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New Delhi: On Monday, July 18, the first day of the monsoon session of parliament, the National Alliance of Journalists (NAJ) and the Delhi Union of Journalists (DUJ) issued a joint press statement asking MPs to ensure that “draconian laws proposed to control the digital media are not passed”.
The statement says the increasing curbs on independent journalism and wide-spectrum digital news media are “ominous” and “reflective of a permanent state of emergency”.
The statement, signed by NAJ president S.K. Pande, DUJ general secretary Sujata Madhok as well as NAJ secretary-general N. Kondaiah and general secretary of Andhra Pradesh Working Journalists Federation (APWJF) G. Anjaneyulu also slammed the arrest of journalists Mohammed Zubair and Teesta Setalvad.
Press registration Bill
The statement makes particular reference to the Registration of Press and Periodicals Bill, 2022, which is reportedly set to be introduced in parliament during the monsoon session.
The Bill, if passed, would replace the Press and Registration of Books (PRB) Act, 1867 and would bring under its ambit digital media.
A draft Bill by the same name was released by the Ministry of Information and Broadcasting (MIB) in 2019 which proposed that publishers of digital news media (defined in the legislation as news that could be transmitted over the internet or through computers and mobile networks) be made to register themselves with the Registrar of Newspapers of India.
“The digital news media has in recent years emerged as a relatively independent media that carries a refreshing diversity of voices and opinions, unlike the mainstream press and television media,” the statement reads, drawing parallels to prior Information and Technology Rules which, too, sought to regulate digital news media.
Arrests and harassment of Zubair, Setalvad
The statement also makes mention of Alt News co-founder Mohammad Zubair and describes the state action and multiple first information reports (FIR) against him as “blatantly targeted witch-hunting”.
After being arrested last month for sharing a still from a 1983 Bollywood film on Twitter, the fact-checker saw additional charges levelled against him for referring to three militant Hindutva activists – Yati Narasinghanand, Bajrang Muni and Anand Swaroop; all of whom can be seen in videos calling for violence against Muslims and have faced charges for the same – as “hatemongers”.
In the subsequent months, Zubair saw a total of six FIRs registered against him from several parts of Uttar Pradesh as well as the constitution of a special investigation team (SIT) of the state police to probe the charges.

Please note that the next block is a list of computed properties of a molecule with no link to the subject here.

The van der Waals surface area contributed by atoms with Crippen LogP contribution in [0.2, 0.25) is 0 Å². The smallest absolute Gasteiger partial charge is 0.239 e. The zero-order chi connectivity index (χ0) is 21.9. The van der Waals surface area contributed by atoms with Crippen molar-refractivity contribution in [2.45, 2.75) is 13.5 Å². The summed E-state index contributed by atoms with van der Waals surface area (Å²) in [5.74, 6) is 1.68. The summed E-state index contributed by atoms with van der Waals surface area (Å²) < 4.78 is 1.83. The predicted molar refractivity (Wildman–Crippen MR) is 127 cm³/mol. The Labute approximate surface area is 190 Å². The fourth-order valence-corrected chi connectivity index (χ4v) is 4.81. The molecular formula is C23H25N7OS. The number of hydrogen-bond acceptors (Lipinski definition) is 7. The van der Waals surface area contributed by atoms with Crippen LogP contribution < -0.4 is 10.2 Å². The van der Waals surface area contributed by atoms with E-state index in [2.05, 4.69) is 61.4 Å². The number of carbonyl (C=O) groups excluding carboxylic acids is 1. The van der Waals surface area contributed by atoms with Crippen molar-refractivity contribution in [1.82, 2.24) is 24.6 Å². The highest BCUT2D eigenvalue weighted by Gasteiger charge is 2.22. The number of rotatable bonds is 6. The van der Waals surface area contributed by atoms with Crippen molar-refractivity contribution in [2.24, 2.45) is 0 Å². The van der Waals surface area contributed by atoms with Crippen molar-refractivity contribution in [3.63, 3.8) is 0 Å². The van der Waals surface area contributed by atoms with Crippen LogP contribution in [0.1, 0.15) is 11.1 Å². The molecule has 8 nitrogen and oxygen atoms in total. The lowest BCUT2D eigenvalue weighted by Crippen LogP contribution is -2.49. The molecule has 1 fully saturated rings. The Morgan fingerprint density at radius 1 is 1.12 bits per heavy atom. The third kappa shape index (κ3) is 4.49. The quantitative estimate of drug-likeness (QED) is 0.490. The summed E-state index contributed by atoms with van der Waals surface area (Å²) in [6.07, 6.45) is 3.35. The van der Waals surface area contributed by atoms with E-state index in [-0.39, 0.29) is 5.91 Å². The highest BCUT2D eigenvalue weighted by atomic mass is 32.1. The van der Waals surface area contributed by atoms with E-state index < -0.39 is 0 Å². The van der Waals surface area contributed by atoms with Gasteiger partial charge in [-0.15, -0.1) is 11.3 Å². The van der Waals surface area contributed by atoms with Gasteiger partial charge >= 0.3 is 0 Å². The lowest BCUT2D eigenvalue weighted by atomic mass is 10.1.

Additionally, the statement condemns the state action against journalist and activist Teesta Setalvad, whose NGO, Citizens for Justice and Peace (CPJ) provided legal assistance to the victims of the 2002 Gujarat riots.
Setalvad was also arrested last month following the Supreme Court’s dismissal of the plea of Zakia Jafri, widow of late Congress MP Ehsan Jafri, challenging the clean chit given to Prime Minister Narendra Modi for his alleged role in the violence in Gujarat in 2002.
Another journalist who finds mention in the statement is Kerala-based journalist Siddique Kappan, who was arrested on his way to Hathras in 2020 to cover the rape of a Dalit teenager allegedly by four ‘upper-caste’ men. He was subsequently charged under stringent laws, such as sedition and has remained in jail since.
Mentioning these arrests of media persons, the statement called for a special law to protect journalists from arbitrary arrests in response to their reportage or posts on social media. It also sought curbs on hate speech “and other threats to the secular, democratic fabric of the country”.
Noting that this year marks the 200th anniversary of Urdu journalism in India, the statement highlighted a “severe threat” to both Urdu journalism and as a literary language. It noted that agencies such as the UNI are being “choked financially” leaving many staffers retrenched without receiving their dues.
The statement also criticised the labour laws passed by the Union government in 2020 which made it difficult for workers to unionise, strike, and demand wages.
Describing them as “anti-labour codes of bondage”, the statement said that the laws are “demolishing the Working Journalists Act” and are denying journalists the right to form unions.
“The Labour Codes put an end to the system of tripartite wage boards for the newspaper industry,” the statement reads.
The statement concludes with a call for the Press Council of India to be replaced by a Media Council of India and an autonomous Media Commission to solve the growing problems of the industry. “Such positive initiatives are required now, not government curbs on press freedom and the rights and privileges of journalists,” the statement ends.